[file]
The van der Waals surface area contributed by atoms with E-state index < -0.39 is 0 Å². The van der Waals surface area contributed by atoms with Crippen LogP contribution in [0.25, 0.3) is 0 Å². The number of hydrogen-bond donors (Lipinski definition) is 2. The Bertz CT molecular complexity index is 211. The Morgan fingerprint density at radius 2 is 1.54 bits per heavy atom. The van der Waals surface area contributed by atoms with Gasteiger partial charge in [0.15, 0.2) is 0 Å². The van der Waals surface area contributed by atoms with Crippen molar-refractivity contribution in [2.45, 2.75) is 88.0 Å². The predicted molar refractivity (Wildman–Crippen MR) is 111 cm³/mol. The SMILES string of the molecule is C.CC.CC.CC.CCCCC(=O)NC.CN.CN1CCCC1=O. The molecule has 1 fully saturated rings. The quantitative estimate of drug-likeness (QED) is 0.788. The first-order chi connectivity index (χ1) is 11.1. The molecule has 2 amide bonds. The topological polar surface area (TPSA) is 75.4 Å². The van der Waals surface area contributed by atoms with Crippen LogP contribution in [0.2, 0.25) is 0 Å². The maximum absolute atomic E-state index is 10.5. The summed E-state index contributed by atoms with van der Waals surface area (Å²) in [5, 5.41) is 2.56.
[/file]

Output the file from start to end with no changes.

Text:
The van der Waals surface area contributed by atoms with E-state index < -0.39 is 0 Å². The van der Waals surface area contributed by atoms with Crippen LogP contribution in [0.25, 0.3) is 0 Å². The number of hydrogen-bond donors (Lipinski definition) is 2. The Bertz CT molecular complexity index is 211. The Morgan fingerprint density at radius 2 is 1.54 bits per heavy atom. The van der Waals surface area contributed by atoms with Gasteiger partial charge in [0.15, 0.2) is 0 Å². The van der Waals surface area contributed by atoms with Crippen molar-refractivity contribution in [2.45, 2.75) is 88.0 Å². The predicted molar refractivity (Wildman–Crippen MR) is 111 cm³/mol. The SMILES string of the molecule is C.CC.CC.CC.CCCCC(=O)NC.CN.CN1CCCC1=O. The molecule has 1 fully saturated rings. The quantitative estimate of drug-likeness (QED) is 0.788. The first-order chi connectivity index (χ1) is 11.1. The molecule has 2 amide bonds. The topological polar surface area (TPSA) is 75.4 Å². The van der Waals surface area contributed by atoms with Crippen LogP contribution in [0.2, 0.25) is 0 Å². The maximum absolute atomic E-state index is 10.5. The summed E-state index contributed by atoms with van der Waals surface area (Å²) in [5, 5.41) is 2.56.